Why We Need Church in the Digital Age

Posted: January 14, 2020
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Among the many complaints voiced by my children on our way to church on Sunday is that “Church takes forever!”

While I’m usually frustrated by the impiety that my children inherited from their mother, I’ve come to take comfort in this regular lament, because they’re right. Church does take forever.

This insight “from the mouths of babes,” however, is less a product of their theological acumen and more a result of their cultural catechesis.

Efficiency at all costs?

One of the great deceptions of our digital age comes along with the promise and realization of technological efficiency. To be sure, we in the early 21st century are markedly more efficient at a great many tasks, such as sending information to friends via text message, banking, taking and storing photos, and obtaining obscure facts from the internet. 

But let’s be clear: the deception is not that we can perform these tasks more efficiently. The trick is more subtle. 

Along with the uptick in efficiency, we have come rather uncritically to believe that efficiency and its associated values (measurability, reproducibility, marketability, etc.) should be the hallmarks of human activities. Indeed, if something is worth doing it should be done quickly and efficiently (and be measurable, reproduceable, and if possible, marketable).

Things that are inefficient tend to be viewed as problems to be avoided (hence, the death of T9 texting; kids, ask your parents).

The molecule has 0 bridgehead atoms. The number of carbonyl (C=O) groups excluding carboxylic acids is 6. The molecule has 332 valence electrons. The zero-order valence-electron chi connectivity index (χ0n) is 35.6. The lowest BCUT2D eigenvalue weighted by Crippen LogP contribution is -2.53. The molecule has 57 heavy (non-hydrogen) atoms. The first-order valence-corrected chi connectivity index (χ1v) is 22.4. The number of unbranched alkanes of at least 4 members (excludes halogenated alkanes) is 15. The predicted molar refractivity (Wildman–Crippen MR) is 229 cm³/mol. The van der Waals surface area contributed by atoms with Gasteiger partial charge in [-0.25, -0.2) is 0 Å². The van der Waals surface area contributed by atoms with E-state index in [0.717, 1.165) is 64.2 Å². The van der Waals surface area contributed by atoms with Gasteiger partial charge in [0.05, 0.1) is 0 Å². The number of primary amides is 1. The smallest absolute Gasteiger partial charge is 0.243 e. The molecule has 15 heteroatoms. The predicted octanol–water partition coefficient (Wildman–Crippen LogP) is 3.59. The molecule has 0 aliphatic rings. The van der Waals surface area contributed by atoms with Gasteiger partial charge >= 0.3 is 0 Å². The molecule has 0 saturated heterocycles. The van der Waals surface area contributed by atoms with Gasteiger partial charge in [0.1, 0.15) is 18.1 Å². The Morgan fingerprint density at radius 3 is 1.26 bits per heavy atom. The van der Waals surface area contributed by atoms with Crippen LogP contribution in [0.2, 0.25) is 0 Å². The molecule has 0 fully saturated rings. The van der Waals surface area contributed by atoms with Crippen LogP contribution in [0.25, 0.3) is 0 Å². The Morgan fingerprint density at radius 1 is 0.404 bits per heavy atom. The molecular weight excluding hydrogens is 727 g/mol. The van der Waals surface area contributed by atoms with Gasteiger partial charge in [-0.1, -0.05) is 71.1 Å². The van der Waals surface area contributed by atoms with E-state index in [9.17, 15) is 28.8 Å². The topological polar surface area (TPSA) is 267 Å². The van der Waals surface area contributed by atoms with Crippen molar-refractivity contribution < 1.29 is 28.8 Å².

As technology progresses, screen-based mobile technologies in particular, so too does our dependency upon those technologies. Many of us, myself included, can hardly fathom getting through the day without consistent and prolonged access to our mobile devices. As noted, we text, call, email, bank, stave off boredom, and entertain ourselves on these devices. 

There are some things you simply cannot do efficiently. There are some things that simply cannot be done in “cyberspace”—a fictional entity if ever there was one—and the Church is one of those things

It is only natural, then, when the values that are inherent in our technologies (as no technology is value-neutral) become the values inherent in our worldview. And because our technology is a tool that is used to accomplish tasks with greater efficiently, I, as a human, may come to believe that my central vocation in life is to accomplish tasks efficiently as well. I am transformed from a human being to a human doing